If you want to take photos that tell a story, you can wait for an overcast, cloudy day to photograph big, swirling, choppy waves and brooding, dark clouds.
Maybe you’re visiting a famous surfing destination in Bali, where surfers participate in large but friendly competitions.
The competitions take place all day; however, you might consider photographing during the golden hour.
This is the time in the afternoon — just before sunset — when the light gets softer and golden-yellow.
This can show the fun and beauty of belonging to a surfing community.
If you must take photos of people at midday, remember the noon sun can be harsh and add dark shadows to their face.
Try to find a shady corner with even light.
3. Move around something you’re photographing to experience it different ways.
Have you ever photographed the same thing as your travel partner and later looked at each of your photos together?
Are they similar or strikingly different?
Back in art school, my classmates and I took turns modeling for each other while the others photographed.
We were all in the same classroom photographing the same model, but we could decide how to position ourselves, and how close to stand.
Later, we printed our photographs and compared them.
It was really elucidating to see the different ways classmates approached the exact same scene, and how different the results were.
I urge you to stand up, squat down, get flat, get tall.
Photograph through windows, under chairs, look through holes.
All of these things can make your photographs more creative and more compelling.
4. Come to the same place at a few different times of day.
If you know you’ll have time to go to the same place more than once, you can devote your first trip to careful observation.
Is this a place that would be more fascinating early in the morning?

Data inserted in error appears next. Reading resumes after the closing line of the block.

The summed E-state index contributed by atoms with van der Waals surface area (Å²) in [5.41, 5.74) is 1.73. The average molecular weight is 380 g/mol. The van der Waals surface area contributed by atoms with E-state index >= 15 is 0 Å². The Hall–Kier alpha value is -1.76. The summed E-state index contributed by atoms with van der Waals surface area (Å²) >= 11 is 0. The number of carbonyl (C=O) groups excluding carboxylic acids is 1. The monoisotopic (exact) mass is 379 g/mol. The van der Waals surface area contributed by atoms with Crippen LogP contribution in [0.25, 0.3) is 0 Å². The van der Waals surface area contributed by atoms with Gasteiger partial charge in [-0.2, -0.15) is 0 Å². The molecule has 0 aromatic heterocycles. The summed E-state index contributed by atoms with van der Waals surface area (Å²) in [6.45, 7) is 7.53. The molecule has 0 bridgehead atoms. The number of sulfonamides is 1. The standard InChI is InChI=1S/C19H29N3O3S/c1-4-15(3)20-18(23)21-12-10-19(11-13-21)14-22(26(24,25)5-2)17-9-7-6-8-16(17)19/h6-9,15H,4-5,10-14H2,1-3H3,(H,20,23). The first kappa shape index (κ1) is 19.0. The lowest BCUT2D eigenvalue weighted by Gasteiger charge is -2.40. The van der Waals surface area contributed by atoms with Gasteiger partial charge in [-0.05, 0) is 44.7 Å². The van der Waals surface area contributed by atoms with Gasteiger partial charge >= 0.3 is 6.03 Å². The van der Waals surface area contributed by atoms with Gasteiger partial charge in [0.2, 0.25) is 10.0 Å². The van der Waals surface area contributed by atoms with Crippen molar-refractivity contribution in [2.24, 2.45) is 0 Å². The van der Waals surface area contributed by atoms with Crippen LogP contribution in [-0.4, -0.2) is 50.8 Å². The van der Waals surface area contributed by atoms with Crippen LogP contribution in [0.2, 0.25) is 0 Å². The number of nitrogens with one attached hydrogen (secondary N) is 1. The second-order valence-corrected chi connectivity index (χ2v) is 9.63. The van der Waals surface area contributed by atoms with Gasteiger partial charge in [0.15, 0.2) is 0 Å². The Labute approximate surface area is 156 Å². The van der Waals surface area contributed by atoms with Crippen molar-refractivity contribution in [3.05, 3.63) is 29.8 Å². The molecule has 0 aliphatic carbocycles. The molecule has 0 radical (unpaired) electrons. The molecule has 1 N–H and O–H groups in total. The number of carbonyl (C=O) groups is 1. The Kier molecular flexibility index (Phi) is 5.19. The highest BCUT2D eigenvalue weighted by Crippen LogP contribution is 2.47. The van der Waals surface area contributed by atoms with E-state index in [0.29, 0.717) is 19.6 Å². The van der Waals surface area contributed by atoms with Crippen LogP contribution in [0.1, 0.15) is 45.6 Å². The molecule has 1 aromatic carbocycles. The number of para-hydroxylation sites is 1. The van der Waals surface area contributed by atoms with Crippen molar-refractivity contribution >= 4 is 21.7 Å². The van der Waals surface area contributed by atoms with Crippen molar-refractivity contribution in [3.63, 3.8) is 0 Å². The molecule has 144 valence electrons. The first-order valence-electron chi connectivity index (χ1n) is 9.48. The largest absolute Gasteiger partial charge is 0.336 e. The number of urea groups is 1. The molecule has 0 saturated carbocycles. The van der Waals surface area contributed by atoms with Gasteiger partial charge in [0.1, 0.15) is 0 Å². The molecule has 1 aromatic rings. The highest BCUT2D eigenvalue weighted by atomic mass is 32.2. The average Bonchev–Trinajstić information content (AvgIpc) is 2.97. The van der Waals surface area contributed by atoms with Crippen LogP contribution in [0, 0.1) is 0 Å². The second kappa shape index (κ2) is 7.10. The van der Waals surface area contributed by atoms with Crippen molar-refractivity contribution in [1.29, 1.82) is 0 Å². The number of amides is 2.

Or will it be more dramatic as the sun sets?
Perhaps you want to photograph a busy farmer’s market, but it turns out most people show up early to get the freshest produce.
You can learn all this by visiting once to scout it out, and then again to photograph.
The second time you visit, you’ll already have scoped out some of the most interesting parts of the market and can head directly to them to photograph.
5. Focus on the people who make the place.
Sure, there are myriad beautiful and extraordinary destinations to explore around the world.
For me, though, it’s the people that make me remember a place.
In fact, let me share a few storytelling photography ideas.
If you meet someone interesting in your travels, ask if you can watch them doing what it is they do, and photograph the process for your blog.
For example, perhaps you meet a friendly bartender.
How does she create her signature drink?
As you’re photographing her, ask questions.
“How long have you been working as a bartender?”
“What do you like to do in your free time?’
If the relationship develops and you feel comfortable, ask her if you can take some photos of her in her free time.
Maybe you meet a farmer who has introduced organic practices to his village.
Ask if you can take some photos of his crops, of where he stores his harvest, or him working.
What does his family eat for breakfast?
Ask from a place of sensitive curiosity, using your intuition to understand when you’ve asked enough questions.
But, most important:
Don’t be afraid to ask questions, because this helps you develop as a photographer and storyteller.
Your story about this one interesting person can get your readers interested in visiting this area, and reading your blog more often.
I’m convinced that meeting local people is one of the best ways to really engage with a place.
Moreover, it’s one of the most interesting things you can share with your travel audience.
By the way, I recently created a free online photography course which teaches you to take more engaging photos of people.
The course is perfect for travelers who want to add to their storytelling toolbelt and learn to put together compelling photo stories.
Sign up for the free one-week course here (or click the image below!):
One other note about photographing people:
Sometimes those photos don’t actually have to be of people.
They can be about the artifacts they leave behind, the spaces they inhabit, or gifts they’ve given.
Can any of these approaches help you tell your story?
These are the creative questions to ask yourself.
6. Visit places you wouldn’t normally have access to as a traveler by going with someone from the area.
You can find these opportunities by using Couchsurfing (with has accommodation and local meetup forums), finding local area Facebook groups or just talking to people you meet.
Reach out to tourism colleges in the area.
When you head out with your local guide watch their social cues in order to have the best experience possible.
Are they being quiet for some important reason?
Have they put their camera down as someone passed?
Observing their social clues will make you the most respectful traveler photographer possible.
Your new friend will offer you an insider’s perspective about this new place you’re visiting.